Last February, an adult female whale was found dead at North Salmon Creek Beach. By the end of April, the number of dead gray whales had increased to six. Three of them, died of suspected ship strike and the others, had an undetermined cause of dead. Here is a video I made about the incidents.
The Marine Mammal Center, a leader in marine mammal health, science and conservation, and the largest marine mammal hospital in the world confirmed that in 2019, from March through May, scientists investigated 13 dead gray whales in the San Francisco Bay Area. In 2020, the Center responded to five dead gray whales in the same time period.
As a result of dead whales washing up on Bay Area beaches,the National Oceanic and Atmospheric Administration (NOAA) has declared an Unusual Mortality Event (UME) for the species and there is an ongoing investigation where the Marine Mammal Center is closely working with NOAA’S gray whale UME team.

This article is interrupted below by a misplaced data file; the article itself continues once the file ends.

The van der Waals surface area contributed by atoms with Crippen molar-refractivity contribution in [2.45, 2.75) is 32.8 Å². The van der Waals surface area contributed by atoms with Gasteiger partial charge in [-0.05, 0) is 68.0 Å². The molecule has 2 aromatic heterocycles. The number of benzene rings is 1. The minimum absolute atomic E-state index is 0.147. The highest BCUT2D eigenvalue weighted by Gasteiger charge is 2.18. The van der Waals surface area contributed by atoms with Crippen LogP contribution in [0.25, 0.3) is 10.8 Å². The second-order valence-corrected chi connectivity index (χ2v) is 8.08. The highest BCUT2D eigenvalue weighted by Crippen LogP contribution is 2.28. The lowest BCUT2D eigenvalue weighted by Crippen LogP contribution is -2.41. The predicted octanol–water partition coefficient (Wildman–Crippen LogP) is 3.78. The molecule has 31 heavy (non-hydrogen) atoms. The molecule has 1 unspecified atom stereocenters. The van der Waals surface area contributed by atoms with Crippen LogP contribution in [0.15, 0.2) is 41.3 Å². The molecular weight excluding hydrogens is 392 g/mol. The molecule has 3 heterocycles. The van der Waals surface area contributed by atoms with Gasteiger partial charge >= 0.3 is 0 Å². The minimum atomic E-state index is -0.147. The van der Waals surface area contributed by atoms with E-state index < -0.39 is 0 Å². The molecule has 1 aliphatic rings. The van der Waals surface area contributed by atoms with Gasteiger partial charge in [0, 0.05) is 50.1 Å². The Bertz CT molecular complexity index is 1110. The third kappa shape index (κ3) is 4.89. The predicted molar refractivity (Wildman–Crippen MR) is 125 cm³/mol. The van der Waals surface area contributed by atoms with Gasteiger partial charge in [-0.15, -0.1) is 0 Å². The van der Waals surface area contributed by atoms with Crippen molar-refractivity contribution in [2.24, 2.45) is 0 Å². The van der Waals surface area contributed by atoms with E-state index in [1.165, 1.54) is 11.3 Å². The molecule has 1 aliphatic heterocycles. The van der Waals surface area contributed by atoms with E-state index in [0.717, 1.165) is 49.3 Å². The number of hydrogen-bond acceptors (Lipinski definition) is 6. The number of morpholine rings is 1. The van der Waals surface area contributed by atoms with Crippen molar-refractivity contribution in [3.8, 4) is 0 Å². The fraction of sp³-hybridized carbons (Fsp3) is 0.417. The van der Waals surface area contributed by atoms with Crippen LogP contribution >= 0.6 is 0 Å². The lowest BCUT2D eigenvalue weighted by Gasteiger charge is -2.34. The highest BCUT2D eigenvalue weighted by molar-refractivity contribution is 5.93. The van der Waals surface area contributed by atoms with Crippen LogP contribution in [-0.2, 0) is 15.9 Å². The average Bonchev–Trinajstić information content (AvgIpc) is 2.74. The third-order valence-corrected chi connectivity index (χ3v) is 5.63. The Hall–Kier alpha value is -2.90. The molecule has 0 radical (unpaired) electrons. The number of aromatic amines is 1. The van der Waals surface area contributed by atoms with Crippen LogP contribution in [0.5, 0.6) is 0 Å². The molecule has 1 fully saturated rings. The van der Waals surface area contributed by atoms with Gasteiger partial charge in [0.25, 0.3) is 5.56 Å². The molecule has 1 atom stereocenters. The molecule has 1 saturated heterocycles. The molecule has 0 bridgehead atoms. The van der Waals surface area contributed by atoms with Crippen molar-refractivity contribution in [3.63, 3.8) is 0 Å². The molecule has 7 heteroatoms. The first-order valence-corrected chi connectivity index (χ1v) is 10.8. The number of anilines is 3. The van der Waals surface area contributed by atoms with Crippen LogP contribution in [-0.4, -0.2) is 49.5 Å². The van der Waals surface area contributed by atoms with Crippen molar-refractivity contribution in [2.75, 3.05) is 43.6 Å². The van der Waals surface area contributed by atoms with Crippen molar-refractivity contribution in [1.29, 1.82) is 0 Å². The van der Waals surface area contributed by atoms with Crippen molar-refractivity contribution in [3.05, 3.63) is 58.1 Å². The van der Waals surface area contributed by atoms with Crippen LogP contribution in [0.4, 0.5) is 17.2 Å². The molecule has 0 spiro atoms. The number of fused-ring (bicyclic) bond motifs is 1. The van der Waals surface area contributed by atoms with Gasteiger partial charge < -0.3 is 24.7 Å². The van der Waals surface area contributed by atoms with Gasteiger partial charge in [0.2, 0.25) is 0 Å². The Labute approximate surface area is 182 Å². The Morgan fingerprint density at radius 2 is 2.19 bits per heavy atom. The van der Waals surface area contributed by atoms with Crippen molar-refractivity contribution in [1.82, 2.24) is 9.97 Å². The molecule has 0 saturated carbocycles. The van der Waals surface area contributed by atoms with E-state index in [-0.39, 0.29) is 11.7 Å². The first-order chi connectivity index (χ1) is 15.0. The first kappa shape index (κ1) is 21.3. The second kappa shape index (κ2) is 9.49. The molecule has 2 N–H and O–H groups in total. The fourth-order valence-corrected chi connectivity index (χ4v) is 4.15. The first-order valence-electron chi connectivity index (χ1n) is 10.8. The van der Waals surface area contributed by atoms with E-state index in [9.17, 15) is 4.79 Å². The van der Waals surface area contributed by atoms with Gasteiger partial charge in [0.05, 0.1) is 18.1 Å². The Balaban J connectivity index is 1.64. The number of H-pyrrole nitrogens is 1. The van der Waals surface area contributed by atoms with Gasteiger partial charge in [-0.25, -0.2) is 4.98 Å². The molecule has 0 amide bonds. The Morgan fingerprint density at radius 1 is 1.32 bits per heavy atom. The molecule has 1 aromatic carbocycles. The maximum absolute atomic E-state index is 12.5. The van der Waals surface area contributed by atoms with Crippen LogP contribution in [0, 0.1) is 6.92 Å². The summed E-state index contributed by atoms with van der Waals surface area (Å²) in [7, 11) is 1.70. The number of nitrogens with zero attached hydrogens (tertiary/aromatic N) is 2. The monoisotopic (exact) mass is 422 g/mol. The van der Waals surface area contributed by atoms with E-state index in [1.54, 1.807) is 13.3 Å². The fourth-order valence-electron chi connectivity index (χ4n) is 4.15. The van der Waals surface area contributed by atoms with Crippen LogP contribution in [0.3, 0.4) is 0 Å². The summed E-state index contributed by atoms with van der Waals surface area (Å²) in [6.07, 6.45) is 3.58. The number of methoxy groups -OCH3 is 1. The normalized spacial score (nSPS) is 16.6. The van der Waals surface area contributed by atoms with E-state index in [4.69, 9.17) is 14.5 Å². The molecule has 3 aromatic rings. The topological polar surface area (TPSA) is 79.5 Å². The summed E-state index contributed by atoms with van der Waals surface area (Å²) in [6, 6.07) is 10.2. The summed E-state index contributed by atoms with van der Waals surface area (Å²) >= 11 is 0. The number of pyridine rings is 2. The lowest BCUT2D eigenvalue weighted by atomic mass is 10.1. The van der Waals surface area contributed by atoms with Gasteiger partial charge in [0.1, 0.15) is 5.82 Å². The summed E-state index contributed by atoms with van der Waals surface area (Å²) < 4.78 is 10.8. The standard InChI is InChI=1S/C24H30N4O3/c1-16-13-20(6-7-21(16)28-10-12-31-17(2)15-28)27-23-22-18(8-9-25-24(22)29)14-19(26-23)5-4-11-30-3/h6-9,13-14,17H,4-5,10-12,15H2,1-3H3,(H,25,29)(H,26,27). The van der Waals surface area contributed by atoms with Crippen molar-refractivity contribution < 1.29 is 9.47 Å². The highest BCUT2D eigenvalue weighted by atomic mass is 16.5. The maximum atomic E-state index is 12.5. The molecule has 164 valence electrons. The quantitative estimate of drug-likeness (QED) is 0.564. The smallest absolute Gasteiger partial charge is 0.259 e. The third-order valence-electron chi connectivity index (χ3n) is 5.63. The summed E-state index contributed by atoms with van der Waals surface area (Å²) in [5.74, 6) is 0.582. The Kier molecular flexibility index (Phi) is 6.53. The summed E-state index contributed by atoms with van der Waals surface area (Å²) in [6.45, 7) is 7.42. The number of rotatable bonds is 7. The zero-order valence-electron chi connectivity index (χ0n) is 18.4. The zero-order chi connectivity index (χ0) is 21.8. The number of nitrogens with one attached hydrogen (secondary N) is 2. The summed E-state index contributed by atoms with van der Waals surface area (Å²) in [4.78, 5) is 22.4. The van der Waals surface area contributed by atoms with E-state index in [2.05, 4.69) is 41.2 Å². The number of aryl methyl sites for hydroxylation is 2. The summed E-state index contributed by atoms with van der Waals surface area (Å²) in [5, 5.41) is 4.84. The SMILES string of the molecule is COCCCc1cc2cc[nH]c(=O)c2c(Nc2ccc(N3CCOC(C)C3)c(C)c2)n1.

Experts have confirmed that malnutrition, entanglement and trauma from ship strikes have been the most common causes of death in whales studied by the Center’s research team in recent years.
Marine mammals are federally protected, and members of the public must not approach any whale, whether alive or dead.
Experts say it is very important for boaters and people on the water to keep a safe distance from whales and report sightings to the Center’s hotline at 415-289-SEAL(7325).
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